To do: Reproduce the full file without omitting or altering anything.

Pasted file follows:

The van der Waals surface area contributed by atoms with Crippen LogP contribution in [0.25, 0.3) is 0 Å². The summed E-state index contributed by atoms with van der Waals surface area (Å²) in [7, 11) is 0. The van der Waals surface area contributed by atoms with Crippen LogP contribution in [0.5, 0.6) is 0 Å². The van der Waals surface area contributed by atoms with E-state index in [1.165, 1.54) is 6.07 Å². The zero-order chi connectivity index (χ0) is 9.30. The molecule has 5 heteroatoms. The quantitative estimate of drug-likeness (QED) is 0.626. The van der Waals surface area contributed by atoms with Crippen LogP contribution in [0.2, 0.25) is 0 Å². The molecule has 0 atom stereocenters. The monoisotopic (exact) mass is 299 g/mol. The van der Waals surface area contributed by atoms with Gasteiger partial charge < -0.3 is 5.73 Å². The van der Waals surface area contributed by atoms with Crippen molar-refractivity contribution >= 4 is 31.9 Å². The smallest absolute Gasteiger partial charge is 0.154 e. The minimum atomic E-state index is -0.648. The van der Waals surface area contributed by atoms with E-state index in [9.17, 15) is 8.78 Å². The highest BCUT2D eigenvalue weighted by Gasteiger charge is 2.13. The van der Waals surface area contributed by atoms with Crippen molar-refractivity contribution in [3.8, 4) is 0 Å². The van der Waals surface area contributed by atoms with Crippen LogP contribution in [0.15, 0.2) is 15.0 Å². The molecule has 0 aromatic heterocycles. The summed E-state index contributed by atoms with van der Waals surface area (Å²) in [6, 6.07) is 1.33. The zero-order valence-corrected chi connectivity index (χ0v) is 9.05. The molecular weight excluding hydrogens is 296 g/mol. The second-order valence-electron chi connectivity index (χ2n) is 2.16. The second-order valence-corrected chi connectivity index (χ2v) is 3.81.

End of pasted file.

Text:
The van der Waals surface area contributed by atoms with Crippen LogP contribution in [0.25, 0.3) is 0 Å². The summed E-state index contributed by atoms with van der Waals surface area (Å²) in [7, 11) is 0. The van der Waals surface area contributed by atoms with Crippen LogP contribution in [0.5, 0.6) is 0 Å². The van der Waals surface area contributed by atoms with E-state index in [1.165, 1.54) is 6.07 Å². The zero-order chi connectivity index (χ0) is 9.30. The molecule has 5 heteroatoms. The quantitative estimate of drug-likeness (QED) is 0.626. The van der Waals surface area contributed by atoms with Crippen LogP contribution in [0.2, 0.25) is 0 Å². The molecule has 0 atom stereocenters. The monoisotopic (exact) mass is 299 g/mol. The van der Waals surface area contributed by atoms with Gasteiger partial charge < -0.3 is 5.73 Å². The van der Waals surface area contributed by atoms with Crippen molar-refractivity contribution >= 4 is 31.9 Å². The smallest absolute Gasteiger partial charge is 0.154 e. The minimum atomic E-state index is -0.648. The van der Waals surface area contributed by atoms with E-state index in [9.17, 15) is 8.78 Å². The highest BCUT2D eigenvalue weighted by Gasteiger charge is 2.13. The van der Waals surface area contributed by atoms with Crippen molar-refractivity contribution in [3.8, 4) is 0 Å². The van der Waals surface area contributed by atoms with Crippen LogP contribution in [0.15, 0.2) is 15.0 Å². The molecule has 0 aromatic heterocycles. The summed E-state index contributed by atoms with van der Waals surface area (Å²) in [6, 6.07) is 1.33. The zero-order valence-corrected chi connectivity index (χ0v) is 9.05. The molecular weight excluding hydrogens is 296 g/mol. The second-order valence-electron chi connectivity index (χ2n) is 2.16. The second-order valence-corrected chi connectivity index (χ2v) is 3.81.